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Monday, 19 January 2015

Bunyip exposed, a great day with fellow birders

What started out as a small gathering of birders ( Matt, Owen, Andrew, Bill and myself) that had decided to go in search of the beautiful and ever elusive Sooty Owl and White-throated Nightjar of Bunyip State Forest on Sunday the 18th of January, we decided that we would head towards Bunyip just after lunch to get in some afternoon birding before the owls. 
We talked about it and decided to put an open invitation out to fellow Victorian birders who might have enjoyed a Sunday session out in this magical spot, thinking the late night planned and being a Sunday that not many people would be keen, but to my surprise a huge number of people asked to tag along and was a great day.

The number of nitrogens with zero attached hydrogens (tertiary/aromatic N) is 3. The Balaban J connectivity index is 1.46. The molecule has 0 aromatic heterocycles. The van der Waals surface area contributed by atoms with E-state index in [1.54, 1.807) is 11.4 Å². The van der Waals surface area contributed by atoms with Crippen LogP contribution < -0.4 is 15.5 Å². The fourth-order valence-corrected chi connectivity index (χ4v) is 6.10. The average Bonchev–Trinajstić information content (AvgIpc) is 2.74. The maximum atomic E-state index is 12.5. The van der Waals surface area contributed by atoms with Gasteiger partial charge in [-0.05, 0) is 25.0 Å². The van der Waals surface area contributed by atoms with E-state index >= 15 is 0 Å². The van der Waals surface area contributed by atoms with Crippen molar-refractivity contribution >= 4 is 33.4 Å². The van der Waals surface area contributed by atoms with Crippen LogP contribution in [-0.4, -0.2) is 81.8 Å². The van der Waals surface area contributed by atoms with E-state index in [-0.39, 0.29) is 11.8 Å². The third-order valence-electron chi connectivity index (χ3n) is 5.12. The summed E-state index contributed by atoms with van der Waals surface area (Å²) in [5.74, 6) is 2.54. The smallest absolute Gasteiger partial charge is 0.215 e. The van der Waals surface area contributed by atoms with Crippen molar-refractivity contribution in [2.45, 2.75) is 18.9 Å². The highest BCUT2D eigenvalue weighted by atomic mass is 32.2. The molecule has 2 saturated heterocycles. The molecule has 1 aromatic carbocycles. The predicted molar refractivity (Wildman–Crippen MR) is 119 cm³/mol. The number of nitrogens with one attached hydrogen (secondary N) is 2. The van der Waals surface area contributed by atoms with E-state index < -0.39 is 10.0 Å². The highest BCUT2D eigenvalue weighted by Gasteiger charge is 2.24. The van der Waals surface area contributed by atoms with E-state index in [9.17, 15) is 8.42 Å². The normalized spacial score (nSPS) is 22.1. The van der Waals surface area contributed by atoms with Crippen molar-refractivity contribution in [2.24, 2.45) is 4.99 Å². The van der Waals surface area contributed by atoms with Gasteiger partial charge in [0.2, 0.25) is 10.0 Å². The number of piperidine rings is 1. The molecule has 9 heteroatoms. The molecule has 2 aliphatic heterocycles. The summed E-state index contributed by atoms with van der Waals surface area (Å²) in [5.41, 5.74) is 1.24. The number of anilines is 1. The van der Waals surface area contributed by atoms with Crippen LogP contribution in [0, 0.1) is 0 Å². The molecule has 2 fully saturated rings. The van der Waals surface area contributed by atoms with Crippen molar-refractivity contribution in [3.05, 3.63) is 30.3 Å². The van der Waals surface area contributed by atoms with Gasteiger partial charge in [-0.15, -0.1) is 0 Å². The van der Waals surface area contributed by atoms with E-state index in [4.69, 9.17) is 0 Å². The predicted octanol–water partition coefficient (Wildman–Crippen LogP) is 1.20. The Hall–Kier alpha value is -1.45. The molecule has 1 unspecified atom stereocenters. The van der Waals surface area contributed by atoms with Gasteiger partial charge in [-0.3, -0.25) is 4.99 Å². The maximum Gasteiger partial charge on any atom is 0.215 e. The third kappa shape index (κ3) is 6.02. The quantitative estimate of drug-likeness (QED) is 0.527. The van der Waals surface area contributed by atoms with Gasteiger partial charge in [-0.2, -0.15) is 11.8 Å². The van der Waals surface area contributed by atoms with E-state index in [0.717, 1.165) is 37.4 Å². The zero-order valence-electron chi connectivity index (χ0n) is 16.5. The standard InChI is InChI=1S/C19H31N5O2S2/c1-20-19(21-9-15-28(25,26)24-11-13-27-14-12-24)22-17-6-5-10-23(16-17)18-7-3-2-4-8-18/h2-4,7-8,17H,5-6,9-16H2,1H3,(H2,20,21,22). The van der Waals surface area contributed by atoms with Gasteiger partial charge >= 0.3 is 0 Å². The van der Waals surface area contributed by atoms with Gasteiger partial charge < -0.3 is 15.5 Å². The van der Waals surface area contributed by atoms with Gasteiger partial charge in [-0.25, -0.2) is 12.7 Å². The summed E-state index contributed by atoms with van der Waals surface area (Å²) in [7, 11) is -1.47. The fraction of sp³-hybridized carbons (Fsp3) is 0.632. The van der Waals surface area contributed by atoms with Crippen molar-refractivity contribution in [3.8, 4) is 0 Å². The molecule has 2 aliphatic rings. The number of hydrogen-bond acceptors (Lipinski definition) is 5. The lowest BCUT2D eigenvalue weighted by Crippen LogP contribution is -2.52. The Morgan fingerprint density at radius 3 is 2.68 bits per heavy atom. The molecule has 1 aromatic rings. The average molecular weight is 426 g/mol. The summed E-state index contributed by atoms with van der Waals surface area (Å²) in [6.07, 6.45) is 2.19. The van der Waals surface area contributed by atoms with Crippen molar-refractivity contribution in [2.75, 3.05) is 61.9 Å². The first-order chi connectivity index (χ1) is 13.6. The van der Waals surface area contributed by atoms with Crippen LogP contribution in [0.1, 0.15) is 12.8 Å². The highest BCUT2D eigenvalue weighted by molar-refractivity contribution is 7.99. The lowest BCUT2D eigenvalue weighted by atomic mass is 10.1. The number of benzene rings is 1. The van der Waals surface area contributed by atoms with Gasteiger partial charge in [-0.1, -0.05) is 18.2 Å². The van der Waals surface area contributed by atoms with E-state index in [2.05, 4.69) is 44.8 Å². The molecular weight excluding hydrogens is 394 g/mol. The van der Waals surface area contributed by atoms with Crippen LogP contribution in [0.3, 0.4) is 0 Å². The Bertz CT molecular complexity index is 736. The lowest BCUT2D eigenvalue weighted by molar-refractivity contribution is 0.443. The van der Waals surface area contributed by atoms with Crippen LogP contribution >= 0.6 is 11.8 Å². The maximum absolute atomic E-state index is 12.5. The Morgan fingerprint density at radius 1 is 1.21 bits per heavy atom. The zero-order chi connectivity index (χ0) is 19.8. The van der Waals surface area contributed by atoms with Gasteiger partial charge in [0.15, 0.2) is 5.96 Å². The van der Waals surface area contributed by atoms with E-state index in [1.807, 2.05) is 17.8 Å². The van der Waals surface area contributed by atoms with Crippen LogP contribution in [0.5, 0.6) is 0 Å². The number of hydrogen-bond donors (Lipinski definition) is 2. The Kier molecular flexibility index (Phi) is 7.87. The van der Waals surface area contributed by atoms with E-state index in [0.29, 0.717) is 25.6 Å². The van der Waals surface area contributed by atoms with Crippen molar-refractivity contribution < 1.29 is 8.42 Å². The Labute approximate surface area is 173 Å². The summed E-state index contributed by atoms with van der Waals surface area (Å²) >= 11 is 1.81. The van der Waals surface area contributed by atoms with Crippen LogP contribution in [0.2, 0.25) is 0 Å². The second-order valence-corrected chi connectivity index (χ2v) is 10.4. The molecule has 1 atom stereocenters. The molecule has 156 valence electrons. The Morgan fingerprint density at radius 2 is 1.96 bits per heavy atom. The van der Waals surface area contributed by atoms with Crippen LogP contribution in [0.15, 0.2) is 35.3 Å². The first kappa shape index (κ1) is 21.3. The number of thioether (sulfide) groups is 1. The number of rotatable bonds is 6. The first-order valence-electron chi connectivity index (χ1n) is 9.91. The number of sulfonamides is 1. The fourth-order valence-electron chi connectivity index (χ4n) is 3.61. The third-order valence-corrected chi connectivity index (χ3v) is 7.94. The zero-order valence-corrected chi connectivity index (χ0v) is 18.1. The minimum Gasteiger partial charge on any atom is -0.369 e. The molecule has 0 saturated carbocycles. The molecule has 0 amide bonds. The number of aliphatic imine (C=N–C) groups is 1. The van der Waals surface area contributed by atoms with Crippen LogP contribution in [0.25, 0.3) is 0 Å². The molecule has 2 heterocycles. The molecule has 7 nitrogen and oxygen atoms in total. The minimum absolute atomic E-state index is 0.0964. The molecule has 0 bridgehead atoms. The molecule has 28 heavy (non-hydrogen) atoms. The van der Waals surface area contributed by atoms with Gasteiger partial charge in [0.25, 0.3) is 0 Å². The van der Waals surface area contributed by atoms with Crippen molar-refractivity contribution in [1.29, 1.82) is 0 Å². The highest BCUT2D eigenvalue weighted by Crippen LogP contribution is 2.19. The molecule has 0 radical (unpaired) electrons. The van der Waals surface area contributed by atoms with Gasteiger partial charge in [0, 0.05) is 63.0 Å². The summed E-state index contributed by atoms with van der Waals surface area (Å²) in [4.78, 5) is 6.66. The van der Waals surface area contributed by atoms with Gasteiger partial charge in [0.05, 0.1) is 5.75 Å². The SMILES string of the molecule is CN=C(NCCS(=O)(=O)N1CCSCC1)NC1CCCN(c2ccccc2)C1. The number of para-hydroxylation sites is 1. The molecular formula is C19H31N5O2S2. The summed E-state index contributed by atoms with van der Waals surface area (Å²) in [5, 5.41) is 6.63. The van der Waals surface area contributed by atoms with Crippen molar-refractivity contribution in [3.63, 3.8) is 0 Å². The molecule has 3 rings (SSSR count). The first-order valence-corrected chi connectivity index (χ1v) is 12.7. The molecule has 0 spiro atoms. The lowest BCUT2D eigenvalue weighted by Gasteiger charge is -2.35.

We had planned to meet at Mortimers Picnic Ground at 2.30 pm and on pulling into the carpark, I saw a Rufous Fantail flitting along the creek, a beautiful bird to start the day.
   Rufous Fantail
   Rufous Fantail
There was only 1 birder in the carpark and after introductions were were off in different directions listen and following birds. Rose Robin, White-naped Honeyeater and Grey Fantail the most vocal as well as a weird call from a family of Eastern Rosellas. As more people started turning up we didn't venture too far from the cars but had views of at least 3 Red-browed Treecreepers, a calling Cicadabird, and a very vocal Australian Raven. Many Yellow- faced Honeyeaters were busily chasing each other through the trees as we saw our first Eastern Yellow Robins.